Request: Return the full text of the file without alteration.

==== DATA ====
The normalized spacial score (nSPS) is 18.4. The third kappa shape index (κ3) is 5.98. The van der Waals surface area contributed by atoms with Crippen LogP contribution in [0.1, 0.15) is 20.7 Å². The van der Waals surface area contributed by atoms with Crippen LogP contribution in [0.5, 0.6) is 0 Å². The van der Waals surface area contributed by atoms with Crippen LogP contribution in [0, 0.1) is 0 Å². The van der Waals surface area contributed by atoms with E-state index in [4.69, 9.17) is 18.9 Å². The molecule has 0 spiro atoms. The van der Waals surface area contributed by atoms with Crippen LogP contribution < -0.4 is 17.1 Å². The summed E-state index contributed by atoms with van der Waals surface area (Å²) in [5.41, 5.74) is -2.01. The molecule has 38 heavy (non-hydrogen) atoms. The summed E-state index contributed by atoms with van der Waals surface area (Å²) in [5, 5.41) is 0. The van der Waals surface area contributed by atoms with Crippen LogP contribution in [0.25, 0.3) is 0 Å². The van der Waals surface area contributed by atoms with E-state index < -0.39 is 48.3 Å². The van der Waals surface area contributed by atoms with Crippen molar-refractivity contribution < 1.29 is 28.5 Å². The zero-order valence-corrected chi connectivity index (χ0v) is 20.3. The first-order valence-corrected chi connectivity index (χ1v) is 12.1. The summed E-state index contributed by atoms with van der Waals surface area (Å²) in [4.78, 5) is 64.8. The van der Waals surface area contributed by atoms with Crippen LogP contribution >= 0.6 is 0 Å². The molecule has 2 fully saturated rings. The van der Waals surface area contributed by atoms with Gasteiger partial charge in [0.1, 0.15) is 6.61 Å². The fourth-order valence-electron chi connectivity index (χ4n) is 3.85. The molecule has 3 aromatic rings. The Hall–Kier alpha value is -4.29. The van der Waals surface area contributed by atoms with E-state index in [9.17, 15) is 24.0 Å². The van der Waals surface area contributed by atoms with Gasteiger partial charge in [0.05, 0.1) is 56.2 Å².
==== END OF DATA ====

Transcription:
The normalized spacial score (nSPS) is 18.4. The third kappa shape index (κ3) is 5.98. The van der Waals surface area contributed by atoms with Crippen LogP contribution in [0.1, 0.15) is 20.7 Å². The van der Waals surface area contributed by atoms with Crippen LogP contribution in [0.5, 0.6) is 0 Å². The van der Waals surface area contributed by atoms with Crippen LogP contribution in [0, 0.1) is 0 Å². The van der Waals surface area contributed by atoms with E-state index in [4.69, 9.17) is 18.9 Å². The molecule has 0 spiro atoms. The van der Waals surface area contributed by atoms with Crippen LogP contribution < -0.4 is 17.1 Å². The summed E-state index contributed by atoms with van der Waals surface area (Å²) in [5.41, 5.74) is -2.01. The molecule has 38 heavy (non-hydrogen) atoms. The summed E-state index contributed by atoms with van der Waals surface area (Å²) in [5, 5.41) is 0. The van der Waals surface area contributed by atoms with Crippen LogP contribution in [0.25, 0.3) is 0 Å². The van der Waals surface area contributed by atoms with E-state index < -0.39 is 48.3 Å². The van der Waals surface area contributed by atoms with Crippen molar-refractivity contribution < 1.29 is 28.5 Å². The zero-order valence-corrected chi connectivity index (χ0v) is 20.3. The first-order valence-corrected chi connectivity index (χ1v) is 12.1. The summed E-state index contributed by atoms with van der Waals surface area (Å²) in [4.78, 5) is 64.8. The van der Waals surface area contributed by atoms with Crippen LogP contribution >= 0.6 is 0 Å². The molecule has 2 fully saturated rings. The van der Waals surface area contributed by atoms with Gasteiger partial charge in [0.1, 0.15) is 6.61 Å². The fourth-order valence-electron chi connectivity index (χ4n) is 3.85. The molecule has 3 aromatic rings. The Hall–Kier alpha value is -4.29. The van der Waals surface area contributed by atoms with E-state index in [9.17, 15) is 24.0 Å². The van der Waals surface area contributed by atoms with Gasteiger partial charge in [0.05, 0.1) is 56.2 Å².